The right to a speedy and public trial seems on reasonably firm ground even though the definition of “speedy” can linger for years as motions and cross motions are entered but the provision for “a competent defense” seems iffy given the many atrocities in practice we’ve seen among so many attorneys representing people charged in death penalty cases.
            We are still allowed a trial by jury though there are some who argue vigorously against it and often bail is set extremely high and fines are shooting up each year as cash strapped cities seek ways to collect more revenue without raising taxes. Then there is cruel and unusual punishment which could apply to the Death Penalty which becomes even more cruel and unusual with every evolving day and the cruelty and unusualness of sentencing very young juvenile offenders to life in prison without the possibility of parole or the horrific overcrowding and inhumane conditions that result in Lindsay Lohan’s 30 day sentence for violating her California parole being reduced to 45 minutes of jail time. Then again, this is a Country where tasering elementary schoolchildren and great-grandmothers have become acceptable.
            Then their are the last two Amendments, generally ignored, which each basically boil down to all Rights not enumerated in this Bill of Rights belong to We, the People, individually and not held as some sort of People’s Collective where the majority  can suppress the rights of the minority. “All power is vested in, and consequently derived from, the people,” as the document’s forbearer, The Virginia Declaration of Rights, held.  
            Today is the 220th Birthday of the Bill of Rights with Virginia being the vote that gave it a 2/3rds majority on December 15, 1791, and, ironically, today, December 15, 2011, may be the day when yet another nail is driven through its heart if President Obama signs, as expected, the National Defense Authorization Act with would allow the Government to seize suspected terrorists, even U.S. Citizens on U.S. soil, and hold them indefinitely without charges.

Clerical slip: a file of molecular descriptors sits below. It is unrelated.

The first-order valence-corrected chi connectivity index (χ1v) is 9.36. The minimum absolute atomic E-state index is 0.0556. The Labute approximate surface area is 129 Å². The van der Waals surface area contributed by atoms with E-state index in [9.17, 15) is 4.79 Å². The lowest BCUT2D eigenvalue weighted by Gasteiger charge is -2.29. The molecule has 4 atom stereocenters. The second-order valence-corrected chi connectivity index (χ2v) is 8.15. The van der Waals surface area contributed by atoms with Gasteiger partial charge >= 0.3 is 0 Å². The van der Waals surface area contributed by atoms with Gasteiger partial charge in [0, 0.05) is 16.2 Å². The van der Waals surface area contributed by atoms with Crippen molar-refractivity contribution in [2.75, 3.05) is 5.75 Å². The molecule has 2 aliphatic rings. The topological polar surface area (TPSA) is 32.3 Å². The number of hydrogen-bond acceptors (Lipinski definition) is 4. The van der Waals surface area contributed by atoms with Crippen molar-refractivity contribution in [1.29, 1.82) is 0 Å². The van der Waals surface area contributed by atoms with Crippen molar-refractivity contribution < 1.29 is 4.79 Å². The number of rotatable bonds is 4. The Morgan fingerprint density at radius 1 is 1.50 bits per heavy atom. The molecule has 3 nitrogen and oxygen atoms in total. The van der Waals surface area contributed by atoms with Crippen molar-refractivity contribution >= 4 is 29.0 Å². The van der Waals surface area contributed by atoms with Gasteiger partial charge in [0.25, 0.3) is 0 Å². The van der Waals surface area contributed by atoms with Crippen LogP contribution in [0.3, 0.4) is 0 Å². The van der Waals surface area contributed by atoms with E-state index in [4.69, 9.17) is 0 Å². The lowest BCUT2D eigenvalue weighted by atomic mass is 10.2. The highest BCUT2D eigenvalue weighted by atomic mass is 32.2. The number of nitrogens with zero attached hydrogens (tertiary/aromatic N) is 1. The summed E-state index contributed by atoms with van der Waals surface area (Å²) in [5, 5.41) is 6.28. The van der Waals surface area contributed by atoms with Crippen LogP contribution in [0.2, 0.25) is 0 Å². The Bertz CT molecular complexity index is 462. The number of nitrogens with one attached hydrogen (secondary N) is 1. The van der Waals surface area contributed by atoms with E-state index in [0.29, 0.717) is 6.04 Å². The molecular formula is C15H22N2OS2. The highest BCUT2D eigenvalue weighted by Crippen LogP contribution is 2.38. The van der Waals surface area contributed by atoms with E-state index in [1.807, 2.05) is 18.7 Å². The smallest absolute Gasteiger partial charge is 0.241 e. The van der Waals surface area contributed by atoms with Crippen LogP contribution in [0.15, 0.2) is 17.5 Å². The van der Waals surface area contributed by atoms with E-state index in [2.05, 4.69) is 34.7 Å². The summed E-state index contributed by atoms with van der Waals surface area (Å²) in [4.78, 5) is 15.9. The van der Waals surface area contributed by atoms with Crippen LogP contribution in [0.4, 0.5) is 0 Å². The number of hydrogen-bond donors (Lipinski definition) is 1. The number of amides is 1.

The Bill of Rights was written to assuage the fears of those who believed a too powerful, centralized, Federal Government would eventually fall into the worst habits of monarchy while others opposed an enumerated Bill of Rights on the grounds that future generations might argue that the only rights We the People hold are those expressly enumerated. Perhaps at a time when we are subjected to vassalage under a Unitary Executive Presidency and the Chief Justice of the United States Supreme Court can publicly state the he doesn’t believe the Constitution protects the rights of Female Citizens, on the 220th Birthday of our sacred Bill of Rights, We the People might consider staging a Second Constitutional Convention just to hammer out the details and to make sure our Elected Representatives remember what’s what when it comes to the Source from which  Rights naturally flow and to where all Rights inherently reside.   

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This is a clear summary of current connections and threats to the rights we take for granted. Congrats on the EP!
Thank you for writing a clear and concise summary to the threats to the rights that so few seem to be paying attention to.
you have no rights, for rights are only the codification of power. the people only have rights in a democracy, for in a democracy the people are the ruling class.

america is not a democracy.
"We do seem pretty adept at ignoring the 'well-regulated militia' part as the militias around here, like most militias, seem to be pretty unregulated."

The phrase "well-regulated militia" applies to the people WHEN ACTING AS A MILITIA, not to the individual right itself. This grammatical dead horse has been beaten more than once too often.
Well said! I would like to point out, however, that Scott Walker is the governor of Wisconsin. Here in Minnesota, we have a Democrat - Governor Mark Dayton. Thank you for writing and congrats on the EP.